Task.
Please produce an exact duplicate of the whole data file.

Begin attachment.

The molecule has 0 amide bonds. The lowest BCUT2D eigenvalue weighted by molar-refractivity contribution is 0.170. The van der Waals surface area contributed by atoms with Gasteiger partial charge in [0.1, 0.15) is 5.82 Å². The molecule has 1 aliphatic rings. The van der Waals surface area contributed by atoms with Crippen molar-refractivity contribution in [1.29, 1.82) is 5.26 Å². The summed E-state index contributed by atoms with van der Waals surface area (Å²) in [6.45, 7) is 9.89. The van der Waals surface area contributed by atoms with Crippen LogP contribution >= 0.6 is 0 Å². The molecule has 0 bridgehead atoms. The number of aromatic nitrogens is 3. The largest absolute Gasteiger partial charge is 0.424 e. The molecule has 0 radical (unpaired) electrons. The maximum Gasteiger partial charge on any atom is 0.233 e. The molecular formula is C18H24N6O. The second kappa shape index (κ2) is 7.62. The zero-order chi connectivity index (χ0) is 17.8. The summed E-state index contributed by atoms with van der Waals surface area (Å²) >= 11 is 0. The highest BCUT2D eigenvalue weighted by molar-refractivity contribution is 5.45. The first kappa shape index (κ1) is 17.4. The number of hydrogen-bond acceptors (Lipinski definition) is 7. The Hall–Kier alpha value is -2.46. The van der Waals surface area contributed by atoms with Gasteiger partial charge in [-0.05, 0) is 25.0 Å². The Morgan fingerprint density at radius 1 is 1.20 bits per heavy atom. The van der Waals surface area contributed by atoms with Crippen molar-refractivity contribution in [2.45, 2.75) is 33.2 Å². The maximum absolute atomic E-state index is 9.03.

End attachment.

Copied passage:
The molecule has 0 amide bonds. The lowest BCUT2D eigenvalue weighted by molar-refractivity contribution is 0.170. The van der Waals surface area contributed by atoms with Gasteiger partial charge in [0.1, 0.15) is 5.82 Å². The molecule has 1 aliphatic rings. The van der Waals surface area contributed by atoms with Crippen molar-refractivity contribution in [1.29, 1.82) is 5.26 Å². The summed E-state index contributed by atoms with van der Waals surface area (Å²) in [6.45, 7) is 9.89. The van der Waals surface area contributed by atoms with Crippen LogP contribution >= 0.6 is 0 Å². The molecule has 0 bridgehead atoms. The number of aromatic nitrogens is 3. The largest absolute Gasteiger partial charge is 0.424 e. The molecule has 0 radical (unpaired) electrons. The maximum Gasteiger partial charge on any atom is 0.233 e. The molecular formula is C18H24N6O. The second kappa shape index (κ2) is 7.62. The zero-order chi connectivity index (χ0) is 17.8. The summed E-state index contributed by atoms with van der Waals surface area (Å²) >= 11 is 0. The highest BCUT2D eigenvalue weighted by molar-refractivity contribution is 5.45. The first kappa shape index (κ1) is 17.4. The number of hydrogen-bond acceptors (Lipinski definition) is 7. The Hall–Kier alpha value is -2.46. The van der Waals surface area contributed by atoms with Gasteiger partial charge in [-0.05, 0) is 25.0 Å². The Morgan fingerprint density at radius 1 is 1.20 bits per heavy atom. The van der Waals surface area contributed by atoms with Crippen molar-refractivity contribution in [2.45, 2.75) is 33.2 Å². The maximum absolute atomic E-state index is 9.03.